Tall Timber and Fire Safety: Mjøstårnet, Brumunddal
Session: Track D: Façade Engineering Award, Life Safety Design Award, Part 2 & Innovation Award, Part 2
Leif Tore Isaksen
Fire & Risk Engineer, Sweco Structures AB
Mjøstårnet with a height of 85.4 meters was previously named the worlds tallest timber building in the world (May 2019), and recently surpassed by The Ascent in Milwaukee in July 2022 (86.6 meters). The building is located in Brumunddal, Norway. The main fire risk in this building is the height, combined with wooden materials in the load bearing system, and wooden facades. Sweco developed calculation methods for modeling a full duration of a fire in wooden constructions. When the mass of surface contributing to the fire is small enough, it can be verified that charring stops. This is not the result one finds from Eurocodes, using the constant charring rates. Using a developed process to verify whether the fire will stop, or continue charring, it could be determined whether a reduction to the area of wooden surfaces contributes to fire. This makes it possible to design a building with combustible materials which resist a burnout.
The fire testing was conducted by Rise Fire and research AS (independent organization) who are Norway's fire technical competence center. Together with their Swedish division, RISE Safety and Transport - Fire Research in Borås are one of the largest research organization on fire. To ensure robustness of the design at Mjøstårnet, Sweco provided numerous guidelines for fire protection and safety.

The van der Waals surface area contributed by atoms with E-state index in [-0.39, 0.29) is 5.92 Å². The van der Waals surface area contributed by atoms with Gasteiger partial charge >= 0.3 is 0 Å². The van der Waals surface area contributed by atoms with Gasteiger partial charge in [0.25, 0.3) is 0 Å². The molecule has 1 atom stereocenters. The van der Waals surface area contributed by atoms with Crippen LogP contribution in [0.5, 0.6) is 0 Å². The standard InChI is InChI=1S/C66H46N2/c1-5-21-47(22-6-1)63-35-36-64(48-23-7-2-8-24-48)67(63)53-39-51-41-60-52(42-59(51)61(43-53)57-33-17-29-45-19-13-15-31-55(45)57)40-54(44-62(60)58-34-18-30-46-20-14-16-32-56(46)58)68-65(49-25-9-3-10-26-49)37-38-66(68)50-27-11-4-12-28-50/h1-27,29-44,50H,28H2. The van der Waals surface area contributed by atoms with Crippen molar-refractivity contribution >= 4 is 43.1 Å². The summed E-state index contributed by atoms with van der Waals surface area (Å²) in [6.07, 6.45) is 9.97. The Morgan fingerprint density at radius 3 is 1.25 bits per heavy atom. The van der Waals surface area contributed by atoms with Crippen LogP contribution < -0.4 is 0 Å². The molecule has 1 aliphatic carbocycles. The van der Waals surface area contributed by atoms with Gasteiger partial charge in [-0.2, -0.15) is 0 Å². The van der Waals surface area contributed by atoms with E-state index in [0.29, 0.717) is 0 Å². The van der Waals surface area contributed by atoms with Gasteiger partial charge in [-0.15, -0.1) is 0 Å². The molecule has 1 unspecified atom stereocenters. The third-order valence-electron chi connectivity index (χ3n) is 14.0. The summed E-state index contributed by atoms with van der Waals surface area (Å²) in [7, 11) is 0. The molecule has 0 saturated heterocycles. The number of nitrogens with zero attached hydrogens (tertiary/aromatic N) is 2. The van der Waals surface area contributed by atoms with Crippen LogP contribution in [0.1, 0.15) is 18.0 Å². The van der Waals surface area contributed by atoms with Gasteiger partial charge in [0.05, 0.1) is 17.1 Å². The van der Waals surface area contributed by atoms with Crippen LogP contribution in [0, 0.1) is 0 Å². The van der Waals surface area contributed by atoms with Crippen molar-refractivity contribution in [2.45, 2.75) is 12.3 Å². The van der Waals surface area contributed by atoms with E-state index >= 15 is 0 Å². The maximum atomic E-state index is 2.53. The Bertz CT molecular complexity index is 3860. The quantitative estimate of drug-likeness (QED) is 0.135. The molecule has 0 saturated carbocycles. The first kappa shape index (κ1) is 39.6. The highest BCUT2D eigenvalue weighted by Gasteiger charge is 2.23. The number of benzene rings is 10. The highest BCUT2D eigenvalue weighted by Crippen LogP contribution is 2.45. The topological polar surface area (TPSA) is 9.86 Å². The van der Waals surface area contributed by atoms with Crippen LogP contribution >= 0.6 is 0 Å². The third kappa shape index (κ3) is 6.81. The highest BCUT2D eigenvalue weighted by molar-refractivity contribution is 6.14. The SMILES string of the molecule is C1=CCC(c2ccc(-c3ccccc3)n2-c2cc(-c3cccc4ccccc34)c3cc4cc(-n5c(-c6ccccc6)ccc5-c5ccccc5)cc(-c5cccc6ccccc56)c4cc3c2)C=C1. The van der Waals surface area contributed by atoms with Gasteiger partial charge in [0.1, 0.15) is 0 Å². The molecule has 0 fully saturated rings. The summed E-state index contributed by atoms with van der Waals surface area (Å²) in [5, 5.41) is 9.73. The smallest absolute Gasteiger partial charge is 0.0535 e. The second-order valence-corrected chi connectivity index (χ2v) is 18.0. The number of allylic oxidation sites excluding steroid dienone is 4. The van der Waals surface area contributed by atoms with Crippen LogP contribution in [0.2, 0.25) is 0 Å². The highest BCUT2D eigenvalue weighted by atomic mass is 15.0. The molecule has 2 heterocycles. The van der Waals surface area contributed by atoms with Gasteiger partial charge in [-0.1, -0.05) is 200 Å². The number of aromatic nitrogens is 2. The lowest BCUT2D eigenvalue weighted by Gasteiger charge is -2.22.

Wood is one of the most sustainable and environmentally favorable construction materials available. This is due to its absorption of carbon dioxide while growing, is a renewable material, lasts a long time, can be recycled and reused, is great at retaining heat, its waste is 100 percent biodegradable, and it has a positive effect on your physical and mental health. Besides its many other benefits, timber as a construction material is especially suitable due to its low weight and ample prefabrication possibilities and can be designed to meet fire and risk safety standards.